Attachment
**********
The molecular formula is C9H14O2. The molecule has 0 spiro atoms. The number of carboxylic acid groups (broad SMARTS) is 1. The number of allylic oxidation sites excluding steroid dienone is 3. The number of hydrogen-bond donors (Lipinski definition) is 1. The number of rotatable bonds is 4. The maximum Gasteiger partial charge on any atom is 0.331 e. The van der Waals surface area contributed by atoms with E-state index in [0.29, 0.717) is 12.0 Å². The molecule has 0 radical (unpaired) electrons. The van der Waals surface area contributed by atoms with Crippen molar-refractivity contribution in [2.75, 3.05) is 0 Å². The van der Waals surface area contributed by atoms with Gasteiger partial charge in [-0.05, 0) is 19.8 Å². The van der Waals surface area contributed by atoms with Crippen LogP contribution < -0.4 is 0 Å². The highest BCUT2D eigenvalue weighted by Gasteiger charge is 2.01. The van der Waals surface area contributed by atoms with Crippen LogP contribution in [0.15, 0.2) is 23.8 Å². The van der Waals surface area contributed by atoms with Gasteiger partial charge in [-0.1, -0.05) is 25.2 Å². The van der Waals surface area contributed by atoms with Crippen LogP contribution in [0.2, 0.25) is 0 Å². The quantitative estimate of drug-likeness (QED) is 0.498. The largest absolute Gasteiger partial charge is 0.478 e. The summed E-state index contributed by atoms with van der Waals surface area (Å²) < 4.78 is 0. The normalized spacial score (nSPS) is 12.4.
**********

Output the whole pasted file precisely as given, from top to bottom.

The molecular formula is C9H14O2. The molecule has 0 spiro atoms. The number of carboxylic acid groups (broad SMARTS) is 1. The number of allylic oxidation sites excluding steroid dienone is 3. The number of hydrogen-bond donors (Lipinski definition) is 1. The number of rotatable bonds is 4. The maximum Gasteiger partial charge on any atom is 0.331 e. The van der Waals surface area contributed by atoms with E-state index in [0.29, 0.717) is 12.0 Å². The molecule has 0 radical (unpaired) electrons. The van der Waals surface area contributed by atoms with Crippen molar-refractivity contribution in [2.75, 3.05) is 0 Å². The van der Waals surface area contributed by atoms with Gasteiger partial charge in [-0.05, 0) is 19.8 Å². The van der Waals surface area contributed by atoms with Crippen LogP contribution < -0.4 is 0 Å². The highest BCUT2D eigenvalue weighted by Gasteiger charge is 2.01. The van der Waals surface area contributed by atoms with Crippen LogP contribution in [0.15, 0.2) is 23.8 Å². The van der Waals surface area contributed by atoms with Gasteiger partial charge in [-0.1, -0.05) is 25.2 Å². The van der Waals surface area contributed by atoms with Crippen LogP contribution in [0.2, 0.25) is 0 Å². The quantitative estimate of drug-likeness (QED) is 0.498. The largest absolute Gasteiger partial charge is 0.478 e. The summed E-state index contributed by atoms with van der Waals surface area (Å²) < 4.78 is 0. The normalized spacial score (nSPS) is 12.4.